February 19, 2012

Forgiveness - A Heart Unchained

What does it mean to forgive someone? Webster defines forgive as “to give up resentment of or claim to requital for; to cease to feel resentment against (an offender)” What does this mean to you? 

Offering forgiveness is not always easy, especially if the hurt is deep. Yet, with forgiveness, there is freedom from having to carry the burden and the pain of the offense in your heart. Forgiveness is also releasing unhealthy and damaging roots of emotions that come as a result: anger, resentment, bitterness and replacing it all with compassion and mercy. That doesn’t mean giving the offender an excuse for their wrongful actions, words or motives. That means to simply pass on the peace that comes with forgiveness, often through positive peaceful action and interaction - the channel for carrying forward God’s command for us to love one another. Where there is peace, there is fertile ground to share seeds of love and hope for a change of heart in those who’ve done you wrong and most, a change of heart in ourselves.

What does God’s Word say about forgiveness?  Luke 6:27-28 says, “But to you who are listening I say: Love your enemies, do good to those who hate you, bless those who curse you, pray for those who mistreat you”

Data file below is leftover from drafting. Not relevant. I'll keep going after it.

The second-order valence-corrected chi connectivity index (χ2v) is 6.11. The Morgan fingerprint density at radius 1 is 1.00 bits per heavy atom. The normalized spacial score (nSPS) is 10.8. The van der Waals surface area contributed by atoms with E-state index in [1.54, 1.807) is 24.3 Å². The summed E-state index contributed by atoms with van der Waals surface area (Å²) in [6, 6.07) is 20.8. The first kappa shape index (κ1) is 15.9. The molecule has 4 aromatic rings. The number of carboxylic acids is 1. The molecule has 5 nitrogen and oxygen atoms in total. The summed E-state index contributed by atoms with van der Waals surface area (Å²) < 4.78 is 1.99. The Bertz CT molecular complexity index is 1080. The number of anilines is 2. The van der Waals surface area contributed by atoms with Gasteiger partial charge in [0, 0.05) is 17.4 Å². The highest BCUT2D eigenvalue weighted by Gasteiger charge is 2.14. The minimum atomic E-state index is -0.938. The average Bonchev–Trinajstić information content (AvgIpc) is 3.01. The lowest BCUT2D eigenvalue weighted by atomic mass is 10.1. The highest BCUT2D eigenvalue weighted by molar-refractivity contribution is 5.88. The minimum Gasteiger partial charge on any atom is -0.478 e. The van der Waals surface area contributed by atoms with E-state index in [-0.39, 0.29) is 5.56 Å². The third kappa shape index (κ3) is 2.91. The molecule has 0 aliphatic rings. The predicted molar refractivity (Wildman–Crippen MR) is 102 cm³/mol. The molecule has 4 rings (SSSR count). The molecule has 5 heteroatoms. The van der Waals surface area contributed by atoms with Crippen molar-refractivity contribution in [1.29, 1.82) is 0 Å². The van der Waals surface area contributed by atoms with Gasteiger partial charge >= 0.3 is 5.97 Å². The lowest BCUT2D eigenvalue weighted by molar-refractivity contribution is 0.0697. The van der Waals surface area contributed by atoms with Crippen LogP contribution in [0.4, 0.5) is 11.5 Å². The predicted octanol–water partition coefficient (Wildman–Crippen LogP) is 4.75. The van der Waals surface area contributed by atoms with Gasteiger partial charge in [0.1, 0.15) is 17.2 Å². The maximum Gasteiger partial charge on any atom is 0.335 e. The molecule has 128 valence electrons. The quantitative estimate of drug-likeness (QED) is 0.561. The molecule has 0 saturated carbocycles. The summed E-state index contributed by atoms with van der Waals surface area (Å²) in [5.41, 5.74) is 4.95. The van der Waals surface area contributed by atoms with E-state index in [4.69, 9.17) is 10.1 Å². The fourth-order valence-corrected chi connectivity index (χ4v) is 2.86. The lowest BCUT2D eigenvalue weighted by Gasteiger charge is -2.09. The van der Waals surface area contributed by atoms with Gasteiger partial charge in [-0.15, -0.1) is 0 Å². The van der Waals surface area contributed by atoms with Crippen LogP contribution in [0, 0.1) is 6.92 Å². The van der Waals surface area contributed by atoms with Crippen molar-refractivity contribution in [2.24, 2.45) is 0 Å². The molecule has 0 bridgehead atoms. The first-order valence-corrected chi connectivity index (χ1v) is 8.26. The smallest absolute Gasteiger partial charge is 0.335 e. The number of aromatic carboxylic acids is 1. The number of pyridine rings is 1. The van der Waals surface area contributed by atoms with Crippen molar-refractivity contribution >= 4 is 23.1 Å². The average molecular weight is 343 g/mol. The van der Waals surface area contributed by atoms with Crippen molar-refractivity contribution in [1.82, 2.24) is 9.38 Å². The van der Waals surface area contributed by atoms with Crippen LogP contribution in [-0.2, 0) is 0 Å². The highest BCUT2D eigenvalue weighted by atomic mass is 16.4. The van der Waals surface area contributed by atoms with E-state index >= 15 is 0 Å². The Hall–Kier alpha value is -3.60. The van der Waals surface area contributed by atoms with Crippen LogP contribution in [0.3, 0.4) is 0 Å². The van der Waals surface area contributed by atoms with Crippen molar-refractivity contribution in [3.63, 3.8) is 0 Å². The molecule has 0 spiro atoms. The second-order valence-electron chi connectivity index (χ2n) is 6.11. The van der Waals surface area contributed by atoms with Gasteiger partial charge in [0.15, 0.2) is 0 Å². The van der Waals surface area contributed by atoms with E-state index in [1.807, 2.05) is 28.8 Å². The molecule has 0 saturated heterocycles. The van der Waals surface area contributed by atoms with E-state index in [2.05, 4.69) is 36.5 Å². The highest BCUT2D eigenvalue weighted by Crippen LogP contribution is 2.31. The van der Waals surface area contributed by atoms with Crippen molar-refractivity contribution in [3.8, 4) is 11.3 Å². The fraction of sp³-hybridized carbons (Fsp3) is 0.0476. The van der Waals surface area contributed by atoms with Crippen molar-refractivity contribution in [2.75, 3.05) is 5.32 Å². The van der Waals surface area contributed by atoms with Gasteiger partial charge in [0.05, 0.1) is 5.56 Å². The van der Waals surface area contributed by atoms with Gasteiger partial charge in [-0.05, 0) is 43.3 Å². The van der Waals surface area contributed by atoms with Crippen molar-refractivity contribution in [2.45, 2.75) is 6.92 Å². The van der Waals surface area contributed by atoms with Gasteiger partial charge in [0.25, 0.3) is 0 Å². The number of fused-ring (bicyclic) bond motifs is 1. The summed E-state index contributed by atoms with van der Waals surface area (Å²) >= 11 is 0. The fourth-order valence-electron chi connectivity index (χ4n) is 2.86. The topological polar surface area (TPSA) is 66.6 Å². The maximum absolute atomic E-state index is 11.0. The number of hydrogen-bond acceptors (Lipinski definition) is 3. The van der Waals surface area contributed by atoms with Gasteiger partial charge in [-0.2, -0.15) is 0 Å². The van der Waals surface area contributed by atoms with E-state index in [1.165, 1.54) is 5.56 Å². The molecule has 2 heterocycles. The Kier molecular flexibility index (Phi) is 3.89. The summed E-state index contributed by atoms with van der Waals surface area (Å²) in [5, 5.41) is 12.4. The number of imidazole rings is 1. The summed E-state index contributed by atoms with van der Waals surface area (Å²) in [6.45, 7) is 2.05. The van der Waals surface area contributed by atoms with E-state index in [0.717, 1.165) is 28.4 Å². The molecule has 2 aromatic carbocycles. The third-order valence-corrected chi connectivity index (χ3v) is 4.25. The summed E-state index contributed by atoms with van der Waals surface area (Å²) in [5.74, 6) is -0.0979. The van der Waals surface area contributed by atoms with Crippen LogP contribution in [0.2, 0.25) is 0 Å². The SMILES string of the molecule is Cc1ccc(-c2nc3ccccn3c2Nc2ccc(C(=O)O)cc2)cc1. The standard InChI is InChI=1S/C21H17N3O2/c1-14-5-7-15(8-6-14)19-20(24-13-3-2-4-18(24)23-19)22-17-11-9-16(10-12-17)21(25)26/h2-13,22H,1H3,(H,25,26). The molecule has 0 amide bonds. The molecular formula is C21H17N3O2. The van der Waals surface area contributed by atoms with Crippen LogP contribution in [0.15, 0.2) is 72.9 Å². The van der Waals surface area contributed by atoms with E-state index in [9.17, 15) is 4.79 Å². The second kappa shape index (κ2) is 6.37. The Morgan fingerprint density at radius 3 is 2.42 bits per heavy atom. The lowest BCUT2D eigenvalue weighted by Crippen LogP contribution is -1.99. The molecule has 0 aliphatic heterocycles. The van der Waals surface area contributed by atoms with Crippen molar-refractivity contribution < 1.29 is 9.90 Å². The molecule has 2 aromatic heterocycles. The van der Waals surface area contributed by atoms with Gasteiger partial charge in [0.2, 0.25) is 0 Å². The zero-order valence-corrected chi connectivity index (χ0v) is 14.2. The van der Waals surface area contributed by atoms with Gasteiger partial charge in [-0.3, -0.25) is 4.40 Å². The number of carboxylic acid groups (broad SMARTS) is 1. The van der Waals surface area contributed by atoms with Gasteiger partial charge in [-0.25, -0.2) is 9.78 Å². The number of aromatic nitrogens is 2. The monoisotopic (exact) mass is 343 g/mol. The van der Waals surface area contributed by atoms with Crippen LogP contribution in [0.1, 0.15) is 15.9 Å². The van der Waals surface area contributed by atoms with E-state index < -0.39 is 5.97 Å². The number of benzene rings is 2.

Love, pray, do good, bless? What a concept! How we reach out to others (or don’t reach out) eventually comes back to us in some way or another. Good seeds will reap a good harvest.  Romans 12:21 says, “Do not be overcome by evil, but overcome evil with good.” The abundance of good leaves no room for the bad.

Mark 11:25, “And when you stand praying, if you hold anything against anyone, forgive them, so that your Father in heaven may forgive you your sins.”

Ephesians 4:32, “Be kind and compassionate to one another, forgiving each other, just as in Christ God forgave you.”

Luke 17:3-4, “If your brother or sister sins against you, rebuke them; and if they repent, forgive them.  Even if they sin against you seven times in a day and seven times come back to you saying ‘I repent,’ you must forgive them.”  

There are many hearts in our midst who have been suffering through the consequences of wrong choices. There is forgiveness, mercy and Grace through Jesus Himself, yet other hearts around them simply can not and will not let the offense go. If God forgives, why shouldn’t we? 2 Corinthians 2:5-8 says, “If anyone has caused grief, he has not so much grieved me as he has grieved all of you to some extent—not to put it too severely. The punishment inflicted on him by the majority is sufficient. Now instead, you ought to forgive and comfort him, so that he will not be overwhelmed by excessive sorrow. I urge you, therefore, to reaffirm your love for him.”

There are many hearts involved with any offense, but if we learn to let go and forgive even forgive ourselves, God will heal the wounds of all the broken hearts involved. Many more hearts will receive an amazing blessing of God’s grace in action through the example of extending forgiveness and revealing His grace a little further.

Blessings, dear one!


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